In recent weeks, the California State Assembly approved a seemingly complete reversal of food safety legislation that was enacted earlier this year. Assembly Bill 2130, proposed by Assemblymember Dr. Richard Pan, head of the California Assembly Health Committee, would repeal language in the state health code that requires restaurant employees and bartenders to wear gloves when handling food that is about to be served, sometimes referred to as “ready-to-eat-food.” While the requisite use of gloves would appear to promote safer handling of food to better prevent foodborne illnesses, AB 2130 is a smart step towards refocusing the conversation about food safety to more effective legislation that ensures the public’s ongoing health and safety.

According to the state health code signed into effect back in January, cooks and bartenders must wear disposable gloves or use utensils when handling ready-to-eat food, or anything that won’t be cooked or reheated before it goes to the customers. This is just part of a larger, nationwide trend of similar legislation intended to prevent the spread of foodborne illnesses at restaurants. In theory, requiring gloves would be an effective defense against preventable diseases. Objections from both restaurateurs and health experts alike, however, have illuminated how this mandate may not be the best means to that end.

From sushi chefs to bartenders, many in the food service industry point out that the new legislation is an unsustainable practice that impairs food preparation and is not effective at preventing the transmission of harmful pathogens.

Health experts agree. Wearing gloves and using utensils does limit contact with food, but unless gloves are changed frequently the potential for harm may actually be increased. The possibility of cross-contamination while using gloves remains. Health experts have also pointed out that gloves can often serve as the perfect breeding ground for certain strains of bacteria if not properly disposed of after a certain amount of usage. Further, if an employee comes in sick, using gloves will do little to stop the spread of germs.

Perhaps even more problematic is the portion of the food safety legislation that allows for exemptions. The language leaves lots of questions about what constitutes an exemption and what doesn’t, as well as questions as to how to enforce the mandate. Because of this confusion, while some counties are attempting to interpret the legislation and grant certain exemptions, other county health departments are simply applying a strict blanket interpretation of the mandate. It is unclear how Los Angeles County health officials will enforce the glove policy when it is implemented in 2015.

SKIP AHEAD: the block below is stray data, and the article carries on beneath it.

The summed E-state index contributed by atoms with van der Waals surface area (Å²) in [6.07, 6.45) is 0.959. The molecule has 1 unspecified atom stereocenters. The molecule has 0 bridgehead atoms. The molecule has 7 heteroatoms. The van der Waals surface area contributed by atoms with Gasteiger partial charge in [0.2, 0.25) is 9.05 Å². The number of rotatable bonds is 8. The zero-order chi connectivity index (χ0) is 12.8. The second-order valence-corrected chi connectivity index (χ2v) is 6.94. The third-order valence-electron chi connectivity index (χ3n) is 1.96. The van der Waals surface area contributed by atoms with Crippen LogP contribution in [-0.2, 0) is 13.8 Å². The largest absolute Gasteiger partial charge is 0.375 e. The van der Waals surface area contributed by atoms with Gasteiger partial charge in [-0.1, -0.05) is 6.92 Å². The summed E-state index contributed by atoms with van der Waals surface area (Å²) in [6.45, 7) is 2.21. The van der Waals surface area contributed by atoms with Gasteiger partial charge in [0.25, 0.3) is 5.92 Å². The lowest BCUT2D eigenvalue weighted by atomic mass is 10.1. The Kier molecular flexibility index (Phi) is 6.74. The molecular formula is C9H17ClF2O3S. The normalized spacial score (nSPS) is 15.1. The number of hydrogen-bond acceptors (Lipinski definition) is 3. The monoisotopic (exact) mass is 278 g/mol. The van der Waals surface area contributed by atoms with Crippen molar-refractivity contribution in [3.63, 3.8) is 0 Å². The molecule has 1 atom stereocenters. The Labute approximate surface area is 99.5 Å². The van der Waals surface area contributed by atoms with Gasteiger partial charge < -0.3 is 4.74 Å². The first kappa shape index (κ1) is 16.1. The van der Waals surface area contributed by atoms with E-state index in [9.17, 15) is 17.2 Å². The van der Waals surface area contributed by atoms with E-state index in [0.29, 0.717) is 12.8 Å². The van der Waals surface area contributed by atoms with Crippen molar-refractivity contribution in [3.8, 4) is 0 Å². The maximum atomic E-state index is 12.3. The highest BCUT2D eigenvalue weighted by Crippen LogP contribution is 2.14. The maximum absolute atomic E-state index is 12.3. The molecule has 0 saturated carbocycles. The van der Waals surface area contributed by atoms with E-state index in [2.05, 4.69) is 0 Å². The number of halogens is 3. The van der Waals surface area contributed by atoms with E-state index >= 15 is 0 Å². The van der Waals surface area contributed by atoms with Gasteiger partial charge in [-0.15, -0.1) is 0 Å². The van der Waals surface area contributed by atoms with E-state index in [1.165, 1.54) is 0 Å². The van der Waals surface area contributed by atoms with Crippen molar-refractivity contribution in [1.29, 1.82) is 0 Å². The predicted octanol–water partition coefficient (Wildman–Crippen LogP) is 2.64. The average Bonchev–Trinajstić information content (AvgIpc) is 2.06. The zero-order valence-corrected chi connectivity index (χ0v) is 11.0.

At the Los Angeles County Association of Environmental Health Specialists, we want to make sure that diners stay healthy by ensuring that the restaurants, cafes and fast food establishments throughout Los Angeles County incorporate effective food safety practices. Our licensed and trained health and safety experts proactively work in communities to evaluate and ensure proper food preparation techniques. Many of you may already rely on us when choosing where to eat, as we are responsible for the letter grades that hang in the windows of food establishments throughout the County.

While we agree that steps should be taken to improve overall food safety, we feel that the passage of AB 2130 will help direct the discourse towards the most effective methods of preventing foodborne illnesses. The use of gloves will be too easily relied upon as a simple fix, when in reality significant risk of food contamination remains and may even be heightened. Ultimately, nothing can replace the effectiveness of proper hand washing and diverting the emphasis away from that is harmful to the public’s health. The language of the existing legislation also makes our job of assessing food safety more difficult, further increasing the potential for food safety health hazards. Instead of just focusing on the use of gloves as the end-all, we should take a more comprehensive look at the entire process of food preparation and service, and develop clear solutions that keep all Angelenos safe and healthy.

George Fee is the Secretary of the Board of the Directors of the Los Angeles County Association of Environmental Health Specialists.